Can. 332§2. If it happens that the Roman Pontiff resigns his office, it is required for validity that the resignation is made freely and properly manifested but not that it is accepted by anyone.

If you’re gonna resign the office, you need to actually resign the office. And there’s no sharesies.

People hurl ad hominems at us for supposedly throwing everything against the wall hoping something will stick. But honestly, have a thorough look at the data set and you will see ALL OF THE ABOVE in play. The resignation is invalid ten ways to Sunday.

As the truth continues to filter into the mainstream, at some point we will reach critical mass, and the trickle will become a flood. It will happen overnight, and you need to be prepared for this.  Putting the truth up in Klieg lights is going to elicit a response from the demons that will be… not pretty. Isn’t it interesting how this whole affair has lured all the cockroaches out into the open? Just seven eleven years ago, most of us had no idea how deep and wide the rot went. It’s almost as if all this were Providential, no?

8 thoughts on ““Benedict XVI, with his renunciation of ministerium but not of munus (that is, of the active exercise, but not of the mandate) did something which he could not do and hence his renunciation is invalid.””

  1. It may well be that Benedict’s ‘resignation’ was either partial or invalid. I feel it is a moot point now. The man who calls himself Francis is wielding the power as a tyrant and his destruction in his wake is enormous.

    1. Why does Almighty God permit it to continue?

      c. 1600, “allowing to pass through,” from Medieval Latin *permissivus, from Latin permiss-, past-participle stem of permittere “to let go, let pass, let loose” (see permit (v.)). In sense of “tolerant, liberal” it is attested by 1946; by 1966 it had definite overtones of sexual freedom. Earlier it meant “permitted, allowed” (mid-15c.). Related: Permissively; permissiveness.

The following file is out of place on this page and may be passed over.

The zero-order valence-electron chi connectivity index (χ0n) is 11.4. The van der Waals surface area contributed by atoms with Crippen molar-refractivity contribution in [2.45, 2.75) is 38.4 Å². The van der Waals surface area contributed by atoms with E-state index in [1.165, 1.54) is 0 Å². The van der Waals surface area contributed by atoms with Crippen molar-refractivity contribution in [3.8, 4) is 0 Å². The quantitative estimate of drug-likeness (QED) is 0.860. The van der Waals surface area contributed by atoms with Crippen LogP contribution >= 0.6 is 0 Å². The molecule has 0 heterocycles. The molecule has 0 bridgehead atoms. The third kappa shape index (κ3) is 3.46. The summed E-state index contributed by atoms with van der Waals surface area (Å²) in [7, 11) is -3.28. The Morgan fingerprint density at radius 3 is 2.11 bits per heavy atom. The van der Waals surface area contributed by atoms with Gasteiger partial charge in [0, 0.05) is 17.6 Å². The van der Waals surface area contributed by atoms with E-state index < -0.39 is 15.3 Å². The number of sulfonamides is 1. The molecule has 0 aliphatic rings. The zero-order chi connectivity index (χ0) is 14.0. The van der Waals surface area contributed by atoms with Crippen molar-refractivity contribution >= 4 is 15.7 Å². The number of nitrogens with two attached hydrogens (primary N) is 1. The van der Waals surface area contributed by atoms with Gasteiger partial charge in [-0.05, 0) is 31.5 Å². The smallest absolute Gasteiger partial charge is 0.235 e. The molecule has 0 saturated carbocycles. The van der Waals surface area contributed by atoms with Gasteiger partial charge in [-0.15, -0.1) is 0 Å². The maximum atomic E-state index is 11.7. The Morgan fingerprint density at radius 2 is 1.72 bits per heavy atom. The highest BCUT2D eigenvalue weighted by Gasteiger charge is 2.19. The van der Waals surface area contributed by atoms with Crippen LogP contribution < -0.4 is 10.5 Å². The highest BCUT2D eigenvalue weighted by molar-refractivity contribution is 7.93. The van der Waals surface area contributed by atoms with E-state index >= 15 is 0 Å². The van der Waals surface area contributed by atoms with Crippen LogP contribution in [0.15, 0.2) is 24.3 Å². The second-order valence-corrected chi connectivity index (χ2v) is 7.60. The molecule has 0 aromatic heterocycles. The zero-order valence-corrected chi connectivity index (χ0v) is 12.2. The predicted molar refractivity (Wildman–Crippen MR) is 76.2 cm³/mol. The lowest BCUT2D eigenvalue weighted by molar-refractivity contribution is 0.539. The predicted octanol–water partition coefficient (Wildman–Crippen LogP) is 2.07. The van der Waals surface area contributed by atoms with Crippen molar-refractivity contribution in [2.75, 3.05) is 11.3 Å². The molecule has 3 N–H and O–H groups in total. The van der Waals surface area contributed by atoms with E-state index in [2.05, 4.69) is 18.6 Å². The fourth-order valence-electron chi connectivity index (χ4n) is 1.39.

2. Absolutely not a moot point. It will be corrected as it always has. The question is do you want to correct it now, or later. Souls worldwide hang in the balance on the answer to these questions.

    3. I agree this became a moot point when Benedict died.
      There are some of us out there who think he resigned validly, but also
      think Francis is an anti-pope for any number of the reasons usually cited.
      So, instead of 14 months, the interregnum could be anywhere from
      11 years to some point between then and now.
      Not something we ever thought would happen, but I
      think we are not surprised by anything now.

  2. When Bergoglio said that he would become “Bishop Emeritus of Rome” upon his resignation, I think that was Providence telling us what a resigning/retiring pope is supposed to do. There is no such thing as a Pope Emeritus.

  3. Still shocking that people believe that a valid pope, protected by yhe Petrine Promise, could ever publicly worship demons live-streaming on YouTube in St Peter’s Basilica.